Collections: Asian Art: Ayase River and Kanegafuchi, No. 63 from One Hundred Famous Views of Edo

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Hiroshige's One Hundred Famous Views of Edo

Hiroshige's 118 woodblock landscape and genre scenes of mid-nineteenth-century Tokyo, is one of the greatest achievements of Japanese art.

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    Ayase River and Kanegafuchi, No. 63 from One Hundred Famous Views of Edo

    Here we reach the farthest point north in the progression along the Sumida River that began in number 55. The view is from the west bank, looking across to the northeast at the point where the Ayase River flows into the Sumida. This isolated site, called Kanegafuchi, was known for the planting of silk trees, a kind of mimosa, along the bank. Hiroshige has framed the view with one of the trees in full bloom. The silk like filaments that give the tree its name are expressed in light pink lines accented with black. Beyond is a boatman whose bold garment echoes the pattern of the blossoms.

    • Artist: Utagawa Hiroshige (Ando), Japanese, 1797-1858
    • Medium: Woodblock print
    • Place Made: Japan
    • Dates: 7th month of 1857
    • Period: Edo Period, Ansei Era
    • Dimensions: Sheet: 14 1/4 x 9 5/16 in. (36.2 x 23.7 cm) Image: 13 3/8 x 8 3/4 in. (33.9 x 22.2 cm)  (show scale)
    • Markings: Publisher: Shitaya Uo Ei
    • Signature: Hiroshige-ga
    • Collections:Asian Art
    • Museum Location: This item is not on view
    • Accession Number: 30.1478.63
    • Credit Line: Gift of Anna Ferris
    • Rights Statement: No known copyright restrictions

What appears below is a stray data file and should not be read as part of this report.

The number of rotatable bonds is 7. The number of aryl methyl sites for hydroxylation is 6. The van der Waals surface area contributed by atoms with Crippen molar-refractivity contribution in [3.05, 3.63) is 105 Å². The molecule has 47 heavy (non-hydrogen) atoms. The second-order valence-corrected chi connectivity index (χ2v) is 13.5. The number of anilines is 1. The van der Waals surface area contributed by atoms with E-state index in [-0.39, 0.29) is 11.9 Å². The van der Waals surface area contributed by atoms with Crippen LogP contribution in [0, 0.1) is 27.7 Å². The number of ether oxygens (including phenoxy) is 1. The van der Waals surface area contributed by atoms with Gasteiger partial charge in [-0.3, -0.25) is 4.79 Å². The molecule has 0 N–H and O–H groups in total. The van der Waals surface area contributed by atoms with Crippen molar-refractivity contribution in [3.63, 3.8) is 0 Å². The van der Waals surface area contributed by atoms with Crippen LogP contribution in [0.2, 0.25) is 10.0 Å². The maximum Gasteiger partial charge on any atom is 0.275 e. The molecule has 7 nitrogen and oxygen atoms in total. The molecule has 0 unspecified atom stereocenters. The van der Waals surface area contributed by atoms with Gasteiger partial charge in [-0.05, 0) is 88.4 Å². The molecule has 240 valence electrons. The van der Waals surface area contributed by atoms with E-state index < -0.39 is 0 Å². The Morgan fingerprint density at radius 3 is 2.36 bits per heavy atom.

• Caption: Utagawa Hiroshige (Ando) (Japanese, 1797-1858). Ayase River and Kanegafuchi, No. 63 from One Hundred Famous Views of Edo, 7th month of 1857. Woodblock print, Sheet: 14 1/4 x 9 5/16 in. (36.2 x 23.7 cm). Brooklyn Museum, Gift of Anna Ferris, 30.1478.63
    • Image: overall, 30.1478.63_PS1.jpg. Brooklyn Museum photograph, 2005
    • Catalogue Description: This view looks at the point where the Ayase River flows into the Sumida; due to its curve and convergence with the Ayase, the water here was deeper and the flow more rapid than elsewhere on the Sumida. The story is told of a temple bell which fell into the river during a flood, sinking to the bottom and giving the name Kanegafuchi, "bell depths" for the stretch of the river. This location was also known for its silk trees, a kind of mimosa, growing along the bank. This scene shows one of the trees in full bloom with its silk like pink flowers accented in black. The boatman below is dressed in a bold patterned garment and a heron flies above the reeds. In 1887 the Kanegafuchi Spinning Company was constructed on the south bank of the Ayase River (the area to the far right), a joint venture of five Tokyo cotton-thread dealers, known as "kanebo." In time it became Japan's largest cotton-spinning firm and has since diversified into cosmetics.
    • Record Completeness: Best (86%)
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